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Scouts Show Their Pride in NYC St. Patrick’s Day Parade!

Posted on 21 March 2010 by Dan

Scouts, Explorers, and leaders were out in full force representing the Boy Scouts at the 2010 New York City St. Patrick’s Day Parade! This year’s parade Grand Marshal, NYPD Commissioner Ray Kelly, dedicated the 249th NYC St. Patrick’s Day Parade to the Boy Scouts of America in honor of our 100th Anniversary. About a thousand Scouts and leaders came out to march, play in the Scout band, and show their Scouting pride.

Greater New York Councils has a photo album of the day’s festivities on the GNC Website.

Televised video of Scouts in the parade:

Hat Tip: Greater New York Councils

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Record Number of Eagle Scouts Lead the Way to the Next Century of Scouting in Hudson Valley

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Record Number of Eagle Scouts Lead the Way to the Next Century of Scouting in Hudson Valley

Posted on 03 February 2010 by admin

As the Boy Scouts of America prepares to kick off its 100th anniversary, the Hudson Valley Council reports that a record number of Boy Scouts earned the Eagle award last year.

The final number of Eagles for 2009 came in at 162, said Scout Executive Stephen J. Gray, CEO at the Newburgh-based council. That is more Eagle Scouts than the Council has ever seen and above the 140 to 150 Eagle Scouts in a typical year.

The council covers all or parts of Dutchess, Orange, Rockland and Sullivan counties in New York, and Pike County in Pennsylvania.

“The number is testament to the drive of Boy Scouts in the program today, as well as the work of volunteer leaders in 121 Scout troops across the region,” Gray said. At the end of 2009, the Hudson Valley Council had 2,963 Boy Scouts, the program for boys 11 through 17.

“Our Boy Scout troops are turning out young men who are ready to be the leaders of tomorrow,” Gray said. “They have demonstrated outstanding leadership qualities. They have high moral character. I’m thrilled and encouraged that so many of our Scouts earned the award last year.”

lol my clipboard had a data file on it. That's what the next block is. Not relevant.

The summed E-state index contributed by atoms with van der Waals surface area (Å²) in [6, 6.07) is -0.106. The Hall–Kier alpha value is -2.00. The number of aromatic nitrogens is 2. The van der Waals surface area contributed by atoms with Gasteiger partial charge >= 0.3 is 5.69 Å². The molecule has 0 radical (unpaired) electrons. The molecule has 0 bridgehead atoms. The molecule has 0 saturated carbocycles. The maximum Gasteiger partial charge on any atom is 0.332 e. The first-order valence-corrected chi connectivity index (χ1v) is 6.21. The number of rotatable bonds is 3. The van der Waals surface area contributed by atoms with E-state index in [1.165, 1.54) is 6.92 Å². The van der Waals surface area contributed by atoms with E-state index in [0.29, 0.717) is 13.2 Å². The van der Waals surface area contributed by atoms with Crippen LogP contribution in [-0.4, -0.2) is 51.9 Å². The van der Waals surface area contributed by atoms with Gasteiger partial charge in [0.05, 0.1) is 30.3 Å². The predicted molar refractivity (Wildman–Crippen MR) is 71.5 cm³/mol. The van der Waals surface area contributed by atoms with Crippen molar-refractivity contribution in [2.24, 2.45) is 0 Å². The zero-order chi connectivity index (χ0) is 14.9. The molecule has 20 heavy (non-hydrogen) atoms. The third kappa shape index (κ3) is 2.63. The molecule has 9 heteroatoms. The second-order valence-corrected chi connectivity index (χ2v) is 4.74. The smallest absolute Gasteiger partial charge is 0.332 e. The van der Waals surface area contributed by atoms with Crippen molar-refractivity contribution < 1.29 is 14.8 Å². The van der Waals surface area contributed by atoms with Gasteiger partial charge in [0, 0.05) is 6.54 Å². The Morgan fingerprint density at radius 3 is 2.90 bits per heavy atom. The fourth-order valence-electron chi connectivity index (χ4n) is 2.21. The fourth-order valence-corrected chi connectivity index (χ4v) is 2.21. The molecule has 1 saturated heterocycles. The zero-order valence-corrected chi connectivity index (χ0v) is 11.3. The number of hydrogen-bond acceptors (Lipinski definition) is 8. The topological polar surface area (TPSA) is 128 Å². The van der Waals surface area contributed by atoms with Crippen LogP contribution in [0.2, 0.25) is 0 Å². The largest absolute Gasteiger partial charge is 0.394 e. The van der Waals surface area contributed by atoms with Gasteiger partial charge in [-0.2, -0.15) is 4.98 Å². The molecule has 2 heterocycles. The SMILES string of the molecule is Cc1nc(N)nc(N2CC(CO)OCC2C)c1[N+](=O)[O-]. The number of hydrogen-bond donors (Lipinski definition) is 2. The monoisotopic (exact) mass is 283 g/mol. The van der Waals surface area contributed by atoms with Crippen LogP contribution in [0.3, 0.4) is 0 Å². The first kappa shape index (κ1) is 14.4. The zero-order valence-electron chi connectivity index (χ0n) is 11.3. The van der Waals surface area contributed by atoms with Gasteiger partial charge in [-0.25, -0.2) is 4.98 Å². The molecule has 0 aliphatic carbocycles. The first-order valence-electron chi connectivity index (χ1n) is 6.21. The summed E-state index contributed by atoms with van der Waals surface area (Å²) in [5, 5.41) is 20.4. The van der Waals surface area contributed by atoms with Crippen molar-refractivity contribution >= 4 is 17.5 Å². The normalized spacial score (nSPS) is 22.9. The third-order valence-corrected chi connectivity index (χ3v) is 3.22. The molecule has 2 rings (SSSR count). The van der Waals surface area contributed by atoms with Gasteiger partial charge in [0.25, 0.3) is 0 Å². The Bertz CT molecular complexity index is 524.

Earning the Eagle award involves substantial demonstrations of leadership ability through a service project to benefit the community. To be an Eagle, Scouts must also complete 21 merit badges demonstrating mastery of a range of Scout skills, from camping to physical fitness.

Other required merit badges cover citizenship in the nation, world and community, first aid, communications and environmental science, among other topics. Completion of the award is actually quite rare; in the 100 years of Scouting in the United States, only about 2 percent of all Scouts have earned Eagle.

News of the162 Eagle Scouts comes as Scouting is celebrating its 100th anniversary. The Hudson Valley Council will take part in a slate of local and National events throughout the year, including a council-wide “CamporAll” in mid-May (May 14-16) at the Dutchess County Fairgrounds in Rhinebeck, sending five troops (180 youth and 20 leaders) to the national Jamboree in July, and a 100th Anniversary Event at West Point on 10/10/2010.

Scouts across the council also plan to do 10,000 hours of additional community service during 2010, beyond the 40,000 completed in a typical year. “These actions personify the meaning of character; with an act of service that has defined us for 100 years because of four simple words, “I am a Scout”’, said Michael Caporlingua, Council President.

For 100 years, the Boy Scouts of America has created a strong foundation of leadership, service and community for millions of America’s youth. Scouting is as vital and relevant today as it was when the journey began in 1910.

The Boy Scouts of America, Hudson Valley Council currently serves more than 8,600 young people through Scouting and Learning for Life Programs in the New York Counties of Dutchess, Rockland, Orange, Sullivan and Pike County in Pennsylvania.

More information on Scouting in the Hudson Valley or Scouting’s 100th Anniversary can be found at www.hudsonvalleyscouting.org, or by calling Diego Aviles at the Hudson Valley Council office at 845-566-7300 x318 or via email at Diego.Aviles@Scouting.org.

Source: Hudson Valley Council Press Release.